Drunkboat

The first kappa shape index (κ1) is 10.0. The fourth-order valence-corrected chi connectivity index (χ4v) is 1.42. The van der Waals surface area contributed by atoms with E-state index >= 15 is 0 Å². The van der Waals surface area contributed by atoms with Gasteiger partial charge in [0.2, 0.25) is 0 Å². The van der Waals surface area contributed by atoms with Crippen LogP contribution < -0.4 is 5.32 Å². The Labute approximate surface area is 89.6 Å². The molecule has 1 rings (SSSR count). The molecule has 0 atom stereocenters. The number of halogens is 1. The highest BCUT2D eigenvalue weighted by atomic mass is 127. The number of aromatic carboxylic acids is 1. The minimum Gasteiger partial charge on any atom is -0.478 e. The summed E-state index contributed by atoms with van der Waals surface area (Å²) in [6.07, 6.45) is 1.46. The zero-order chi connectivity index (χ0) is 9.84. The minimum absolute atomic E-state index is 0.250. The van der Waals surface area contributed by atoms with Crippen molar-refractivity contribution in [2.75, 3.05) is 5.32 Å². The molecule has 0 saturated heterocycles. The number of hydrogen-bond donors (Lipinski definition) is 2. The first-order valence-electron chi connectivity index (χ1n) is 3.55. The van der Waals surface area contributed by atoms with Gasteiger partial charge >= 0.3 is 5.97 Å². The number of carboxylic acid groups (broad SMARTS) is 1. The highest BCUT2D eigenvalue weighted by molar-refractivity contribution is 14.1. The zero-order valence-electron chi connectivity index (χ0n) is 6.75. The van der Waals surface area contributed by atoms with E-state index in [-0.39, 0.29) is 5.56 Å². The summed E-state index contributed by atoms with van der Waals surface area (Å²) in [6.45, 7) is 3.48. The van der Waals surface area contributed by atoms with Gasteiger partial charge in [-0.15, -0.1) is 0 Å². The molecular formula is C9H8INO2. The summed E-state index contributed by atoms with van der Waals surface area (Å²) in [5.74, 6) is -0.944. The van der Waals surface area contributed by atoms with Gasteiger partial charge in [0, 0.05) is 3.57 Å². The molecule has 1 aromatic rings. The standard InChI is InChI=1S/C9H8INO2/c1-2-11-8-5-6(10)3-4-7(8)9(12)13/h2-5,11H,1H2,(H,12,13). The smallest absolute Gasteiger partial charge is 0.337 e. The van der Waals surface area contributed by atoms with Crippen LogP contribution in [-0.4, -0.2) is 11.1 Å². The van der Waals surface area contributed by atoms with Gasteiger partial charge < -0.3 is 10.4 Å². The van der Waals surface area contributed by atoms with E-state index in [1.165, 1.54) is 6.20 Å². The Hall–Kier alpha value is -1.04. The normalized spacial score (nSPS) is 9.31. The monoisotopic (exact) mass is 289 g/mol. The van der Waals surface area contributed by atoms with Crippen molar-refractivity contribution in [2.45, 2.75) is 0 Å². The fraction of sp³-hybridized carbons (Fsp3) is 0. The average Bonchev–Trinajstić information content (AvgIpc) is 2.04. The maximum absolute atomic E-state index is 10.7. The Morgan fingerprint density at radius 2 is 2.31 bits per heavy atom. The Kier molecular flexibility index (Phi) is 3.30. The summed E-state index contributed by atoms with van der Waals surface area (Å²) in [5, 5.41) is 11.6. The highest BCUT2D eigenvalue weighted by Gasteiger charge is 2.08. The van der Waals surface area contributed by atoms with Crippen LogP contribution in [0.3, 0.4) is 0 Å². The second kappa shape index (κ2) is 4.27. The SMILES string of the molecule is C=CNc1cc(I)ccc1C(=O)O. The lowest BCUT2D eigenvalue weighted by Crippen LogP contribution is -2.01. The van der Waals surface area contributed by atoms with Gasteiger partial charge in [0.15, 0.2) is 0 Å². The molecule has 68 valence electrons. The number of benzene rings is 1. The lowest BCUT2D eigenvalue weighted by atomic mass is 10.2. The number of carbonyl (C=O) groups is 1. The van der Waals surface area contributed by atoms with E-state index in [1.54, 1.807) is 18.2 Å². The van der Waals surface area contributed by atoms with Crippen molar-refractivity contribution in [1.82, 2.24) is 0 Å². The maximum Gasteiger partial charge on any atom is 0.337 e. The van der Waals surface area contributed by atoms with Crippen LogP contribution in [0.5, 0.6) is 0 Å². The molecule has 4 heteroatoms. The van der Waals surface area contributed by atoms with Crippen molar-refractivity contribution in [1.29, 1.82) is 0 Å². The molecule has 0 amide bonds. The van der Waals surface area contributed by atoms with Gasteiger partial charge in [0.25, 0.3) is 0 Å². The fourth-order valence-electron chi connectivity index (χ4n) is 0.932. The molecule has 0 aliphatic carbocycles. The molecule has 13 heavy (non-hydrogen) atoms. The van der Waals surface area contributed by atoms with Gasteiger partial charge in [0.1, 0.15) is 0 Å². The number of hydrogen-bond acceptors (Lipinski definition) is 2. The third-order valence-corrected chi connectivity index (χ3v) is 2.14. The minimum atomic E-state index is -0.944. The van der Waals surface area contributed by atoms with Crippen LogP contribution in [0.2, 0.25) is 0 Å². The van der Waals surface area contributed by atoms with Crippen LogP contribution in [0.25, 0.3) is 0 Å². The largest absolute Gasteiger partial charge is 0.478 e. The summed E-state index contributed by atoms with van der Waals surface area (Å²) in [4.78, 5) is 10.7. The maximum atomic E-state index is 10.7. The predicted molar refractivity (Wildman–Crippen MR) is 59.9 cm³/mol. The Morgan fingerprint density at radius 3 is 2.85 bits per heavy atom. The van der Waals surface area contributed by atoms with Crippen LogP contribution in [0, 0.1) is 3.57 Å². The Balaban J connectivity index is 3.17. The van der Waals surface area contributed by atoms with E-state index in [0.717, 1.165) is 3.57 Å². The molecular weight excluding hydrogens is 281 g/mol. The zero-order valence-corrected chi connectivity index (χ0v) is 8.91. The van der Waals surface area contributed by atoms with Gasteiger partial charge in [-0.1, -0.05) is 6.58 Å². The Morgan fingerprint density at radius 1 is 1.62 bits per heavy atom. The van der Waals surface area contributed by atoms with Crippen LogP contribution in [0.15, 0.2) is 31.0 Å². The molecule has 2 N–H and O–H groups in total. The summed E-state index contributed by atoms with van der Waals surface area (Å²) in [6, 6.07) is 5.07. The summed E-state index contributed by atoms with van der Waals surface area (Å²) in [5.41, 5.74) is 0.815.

A film titled Drunkboat that’s bookended by the sights of a bald John Malkovich waking up in an alley trash-bag pile next to a hen and then of a haired, dazed Malkovich standing in the rain holding a featherless chicken should by rights be more interesting than this incoherent drama. Director Bob Meyer’s pretentious mess begins with drunken Mort (Malkovich) witnessing his runaway nephew take a barroom beating, which somehow motivates him to visit the home of sister Eileen (Dana Delany), where he stands outside for days like a zombie until she invites him in. Shortly thereafter, she leaves him in charge of teen son Abe (Jacob Zachar), who plans to flee to a fanciful Lake Michigan island by buying a leaky sailboat from shady dealer Fletcher (John Goodman). Even that synopsis makes this mishmash sound more lucid than it is, as the story is awash in characters rambling on about non sequitur nonsense (Vietnam, tree houses) and made more affected still by Meyer’s reliance on cornball slow-motion. Making heads or tails of this turgid tale, however, is beside the point; its ultimate purpose, other than to feature Zachar’s preternatural gift for unnatural line readings, is simply to function as a vehicle for pure Malkovichian weirdness. Nick Schager

 
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